©2008, Abbey of St. Walburga

Friday, March 21, 2008

Easter Triduum: Disciples


Jesus' disciples make a poor showing in the stories of Jesus' passion and death. After the Last Supper, which must have baffled them as well as fed them in a way they could not have named, they accompany Jesus to Gethsemane. There, while he prays in the agony of decision, his three chosen companions, Peter, James and John, fall asleep, not once but three times--just as Peter, later in the wee hours, will deny him three times (Matthew 26:36-43, 69-75). Are we to read their sleep as denial? After Jesus' arrest, they all "left him and fled" (Matthew 26:56), though Peter hung around for awhile on the fringes of things. Are we to read their flight as cowardice?

Perhaps their sleep was denial, but perhaps it was not denial of their association with Jesus. Overcome with confusion, pain, indecision, have you never chosen to blot it all out in sleep? If not physical sleep, the kind of sleep of the spirit kindly provided by alcohol or escapist entertainment or a thousand other anodynes ready to hand in our pain-denying culture? At the supper, they had heard him say in various ways that his death was at hand. They had followed him from the familiarity of home into the strange waters of a new world promised; they had revered him as their rabbi, perhaps even as the Messiah, perhaps even as something more than that; they had, presumably, loved him. They had never really, it seems, expected him to fail, never mind to be put to death. It was all too much, surely. Can you fault them for sleeping? I can't, having all too often slept myself in one way or another when the world has become more than I could face.

Perhaps their flight was cowardice. John clearly thinks so. In John 20:19, he says they were hiding behind locked doors "for fear of the Jews". They had good reason to be afraid if they thought the authorities were out hunting for the followers of the so-called messiah they had put to death on Good Friday. The gospels give us no reason to believe that the authorities cared one way or another, beyond making sure a guard was posted to keep those followers from stealing the body and claiming resurrection. The synoptic gospels give us no reason to believe that the disciples were hiding, either. Perhaps on Thursday night, they were afraid they too would be arrested. But perhaps they were also afraid of what they would see if they stayed. If the three, at least, fell asleep in the garden because they couldn't cope with the imminence of his suffering death, perhaps they all fled because they couldn't cope with the prospect of watching the trial, the torture, the execution carried out. Charles Dickens has painted an immortal picture of Madame deFarge and her company of ghoulish women knitting at the foot of the guillotine in order not to miss the glorious sight of aristocratic heads rolling, but the heads did not belong to their beloved friends. Have you always been willing to stick around to watch a loved one endure anguish, shame, torment, even death? Even if you've chosen to stay, haven't you sometimes gone for a walk to escape for awhile the sight of a suffering you could not prevent? If the thought of that suffering sends us to the nearest drugstore for something to make us sleep, doesn't the reality sometimes have the same effect? It isn't fear but love that sometimes demands that escape.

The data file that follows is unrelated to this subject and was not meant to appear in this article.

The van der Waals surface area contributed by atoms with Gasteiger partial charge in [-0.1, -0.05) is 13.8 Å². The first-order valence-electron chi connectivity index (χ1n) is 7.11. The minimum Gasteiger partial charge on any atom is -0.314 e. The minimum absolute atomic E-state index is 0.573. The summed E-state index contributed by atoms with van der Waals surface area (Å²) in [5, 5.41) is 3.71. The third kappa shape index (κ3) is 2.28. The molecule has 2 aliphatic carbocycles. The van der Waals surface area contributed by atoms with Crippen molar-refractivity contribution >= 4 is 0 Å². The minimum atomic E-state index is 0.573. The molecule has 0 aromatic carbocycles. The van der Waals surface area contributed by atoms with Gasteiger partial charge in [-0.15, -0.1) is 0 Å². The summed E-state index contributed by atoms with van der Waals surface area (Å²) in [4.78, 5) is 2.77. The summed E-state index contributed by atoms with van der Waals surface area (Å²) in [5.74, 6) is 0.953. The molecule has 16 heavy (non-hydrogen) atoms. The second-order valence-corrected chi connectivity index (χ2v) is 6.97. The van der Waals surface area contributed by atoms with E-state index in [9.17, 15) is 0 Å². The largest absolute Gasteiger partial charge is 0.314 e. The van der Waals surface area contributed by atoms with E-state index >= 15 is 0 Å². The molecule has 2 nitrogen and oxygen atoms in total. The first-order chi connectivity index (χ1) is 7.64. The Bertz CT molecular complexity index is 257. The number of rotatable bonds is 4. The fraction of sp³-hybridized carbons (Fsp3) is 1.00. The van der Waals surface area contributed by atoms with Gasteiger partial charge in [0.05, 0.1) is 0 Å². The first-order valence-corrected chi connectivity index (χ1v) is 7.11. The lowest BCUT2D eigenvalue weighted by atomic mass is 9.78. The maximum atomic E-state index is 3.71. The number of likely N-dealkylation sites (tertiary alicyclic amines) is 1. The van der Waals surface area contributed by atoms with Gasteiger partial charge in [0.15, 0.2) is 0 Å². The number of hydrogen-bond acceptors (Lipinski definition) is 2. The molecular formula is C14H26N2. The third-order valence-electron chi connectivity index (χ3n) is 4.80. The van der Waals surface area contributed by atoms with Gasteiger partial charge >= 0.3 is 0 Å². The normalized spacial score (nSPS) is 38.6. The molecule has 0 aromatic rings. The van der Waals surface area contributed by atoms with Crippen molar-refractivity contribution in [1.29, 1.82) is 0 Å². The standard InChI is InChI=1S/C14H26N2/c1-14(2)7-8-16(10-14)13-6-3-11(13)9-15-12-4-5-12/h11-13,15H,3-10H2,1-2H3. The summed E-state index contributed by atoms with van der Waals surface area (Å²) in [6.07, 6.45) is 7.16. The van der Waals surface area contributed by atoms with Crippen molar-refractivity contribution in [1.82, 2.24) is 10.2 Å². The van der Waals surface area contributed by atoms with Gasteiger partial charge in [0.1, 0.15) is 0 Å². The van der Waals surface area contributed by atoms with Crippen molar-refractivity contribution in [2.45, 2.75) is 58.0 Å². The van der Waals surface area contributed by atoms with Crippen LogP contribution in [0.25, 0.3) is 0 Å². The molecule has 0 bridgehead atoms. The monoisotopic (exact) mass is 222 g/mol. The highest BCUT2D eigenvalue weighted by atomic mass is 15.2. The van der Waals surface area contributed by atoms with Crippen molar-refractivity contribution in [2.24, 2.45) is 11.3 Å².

We do the disciples, and ourselves, a disservice if we turn them into cardboard figures, capable of only a single reaction in every case. They were the same complex human beings we are. In the previous posting, I posited Judas as a mirror in which we can see the faces of our own betrayals. If we allow the disciples their full humanity, they become a mirror in which we can see our own ambivalence. Sometimes, maybe, the cross strengthens and comforts us. But sometimes, maybe, it overwhelms us with dread or sends us running in fear. The disciples came back. We will too. Jesus forgave them their moments of weakness and entrusted them with the gospel. We needn't be ashamed of our own moments of weakness. They don't negate our discipleship; they simply make it real.
©2008, Abbey of St. Walburga